For this week’s Guest Post Friday here at Musings we welcome Spencer Wiegard. Spencer is a Partner with Gentry Locke Rakes & Moore, LLP. He is a member of the firm’s Construction Law and Commercial Litigation practice groups. Spencer focuses his practice in the areas of construction law and construction litigation. Spencer is a member of the Board of Governors for the Virginia State Bar Construction Law and Public Contracts Section, and a member of the Legislative Committee of the Associated General Contractors of Virginia and the Executive Committee for the Roanoke/SW Virginia District of the Associated General Contractors of Virginia.
I would like to thank Chris for inviting me to author today’s guest post. Over the past few days, I have found myself wading through the terms and conditions of a lengthy and complicated construction contract, while at the same time aggressively negotiating for Houston house leveling cost readjustments. As I slogged through the legalese, I was reminded of a presentation that I gave earlier this year to the Roanoke District of the Virginia Associated General Contractors. The district’s executive committee asked me to speak to its members concerning the broad topic of “Construction Contracts 101.” At the beginning of my presentation, I passed along my top five general tips for all construction contracts. Although some of these tips may sound like common sense, I often encounter situations where these basic rules are violated by experienced contractors, subcontractors, suppliers and design professionals. My top five general tips for all construction contracts are:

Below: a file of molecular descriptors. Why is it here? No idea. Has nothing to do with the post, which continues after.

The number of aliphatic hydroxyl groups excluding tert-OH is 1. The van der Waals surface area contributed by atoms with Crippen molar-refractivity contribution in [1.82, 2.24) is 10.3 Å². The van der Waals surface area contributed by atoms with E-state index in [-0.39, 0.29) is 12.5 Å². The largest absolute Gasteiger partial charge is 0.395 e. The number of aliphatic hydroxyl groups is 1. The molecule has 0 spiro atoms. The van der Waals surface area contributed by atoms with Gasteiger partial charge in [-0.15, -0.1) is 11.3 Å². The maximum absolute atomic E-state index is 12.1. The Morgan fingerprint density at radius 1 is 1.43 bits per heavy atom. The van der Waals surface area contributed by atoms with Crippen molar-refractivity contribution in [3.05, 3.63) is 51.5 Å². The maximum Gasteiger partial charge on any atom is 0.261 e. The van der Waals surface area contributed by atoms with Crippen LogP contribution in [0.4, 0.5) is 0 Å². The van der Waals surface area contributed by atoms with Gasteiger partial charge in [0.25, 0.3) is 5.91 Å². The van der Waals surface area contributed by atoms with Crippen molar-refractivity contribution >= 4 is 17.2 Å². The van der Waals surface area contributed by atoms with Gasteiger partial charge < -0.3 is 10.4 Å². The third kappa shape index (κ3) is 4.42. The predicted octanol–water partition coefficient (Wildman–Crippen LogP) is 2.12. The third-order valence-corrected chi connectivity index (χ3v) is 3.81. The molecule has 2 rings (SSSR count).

- Reduce the terms of the agreement to writing.
- The written agreement should include all important and relevant information and terms. If it was important enough to discuss prior to signing the contract, it is important enough to include in the written contract;
- At a minimum, include who, what, when, where, how, and how much;
- Both parties should sign the written agreement; and
- Don’t ignore handwritten changes to the contract, as these changes may either mean that you don’t have a deal, or they may become part of the contract when you sign it.